Can’t Sleep? Maybe you have INSOMNIA
Thirty percent of adults complain of insomnia. It is a sleep disorder that makes it hard for you to fall asleep, stay asleep or both. This disorder is defined as a positive response to either of the two questions: “Do you experience difficulty sleeping?” or “Do you have difficulty falling or staying asleep?”
What is insomnia?
- Difficulty falling asleep at night.
- Awakening during the night.
- Poor quality of sleep. Waking up too early in the morning.
- Not feeling well rested after a night’s sleep.
- Daytime tiredness or sleepiness.
- Irritability, depression or anxiety.
- Difficulty paying attention, focusing on tasks or remembering.
- Tension headaches.
- Distress in the stomach and intestines (gastrointestinal tract).
Types of insomnia:
Acute insomnia is more common than chronic insomnia: This type of insomnia lasts for a short time – from several nights up to three weeks – and goes away on its on without treatment.
Chronic Insomnia: Insomnia that lasts more than three weeks is classified as chronic insomnia. Nearly 1 in 10 people have chronic insomnia, which often requires some form of treatment to go away.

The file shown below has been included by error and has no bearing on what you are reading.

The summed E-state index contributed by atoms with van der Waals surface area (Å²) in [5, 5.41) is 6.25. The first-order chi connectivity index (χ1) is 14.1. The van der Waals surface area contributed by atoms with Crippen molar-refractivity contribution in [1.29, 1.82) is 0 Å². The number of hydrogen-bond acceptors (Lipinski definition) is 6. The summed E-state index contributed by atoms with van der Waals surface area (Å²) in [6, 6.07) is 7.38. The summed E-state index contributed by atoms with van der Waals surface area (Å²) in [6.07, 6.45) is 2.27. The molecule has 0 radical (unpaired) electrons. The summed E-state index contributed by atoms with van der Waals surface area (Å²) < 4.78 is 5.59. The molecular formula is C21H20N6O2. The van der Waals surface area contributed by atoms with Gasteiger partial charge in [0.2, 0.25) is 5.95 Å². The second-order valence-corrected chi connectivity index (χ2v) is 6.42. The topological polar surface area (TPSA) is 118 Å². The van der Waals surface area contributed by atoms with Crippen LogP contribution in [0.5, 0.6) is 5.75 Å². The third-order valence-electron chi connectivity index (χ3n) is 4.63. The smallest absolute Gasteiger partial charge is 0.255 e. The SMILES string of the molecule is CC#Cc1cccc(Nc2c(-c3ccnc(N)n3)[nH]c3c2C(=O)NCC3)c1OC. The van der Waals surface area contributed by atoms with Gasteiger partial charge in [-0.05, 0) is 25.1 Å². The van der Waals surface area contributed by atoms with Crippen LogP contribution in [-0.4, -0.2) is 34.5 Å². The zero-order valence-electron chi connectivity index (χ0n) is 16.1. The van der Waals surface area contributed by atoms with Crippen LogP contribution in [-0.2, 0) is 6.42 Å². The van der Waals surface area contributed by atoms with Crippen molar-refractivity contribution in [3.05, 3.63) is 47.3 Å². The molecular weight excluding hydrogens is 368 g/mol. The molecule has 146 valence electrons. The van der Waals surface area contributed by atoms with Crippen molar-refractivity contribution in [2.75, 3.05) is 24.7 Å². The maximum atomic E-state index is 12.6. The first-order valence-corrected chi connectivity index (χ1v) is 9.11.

If you think you may have insomnia, ask yourself the following questions:
- Do you wake up during the night and find that you cannot fall back asleep?
- Do you lie in bed, tossing and turning for hours each night?
- Do you wake up feeling unrefreshed after sleeping?
- Does the problem occur even though you have the opportunity and the time to get a good night’s sleep?
If the answer to most of these questions is “yes”, then you might have insomnia.
If it is hard for you to function during the day, see your doctor to determine what might be the cause of your sleep problem and how it can be treated.
What kind of troubles do you experience during the night? Share with us in the comments bellow.
PS: Turn off your computer at night and go to sleep 🙂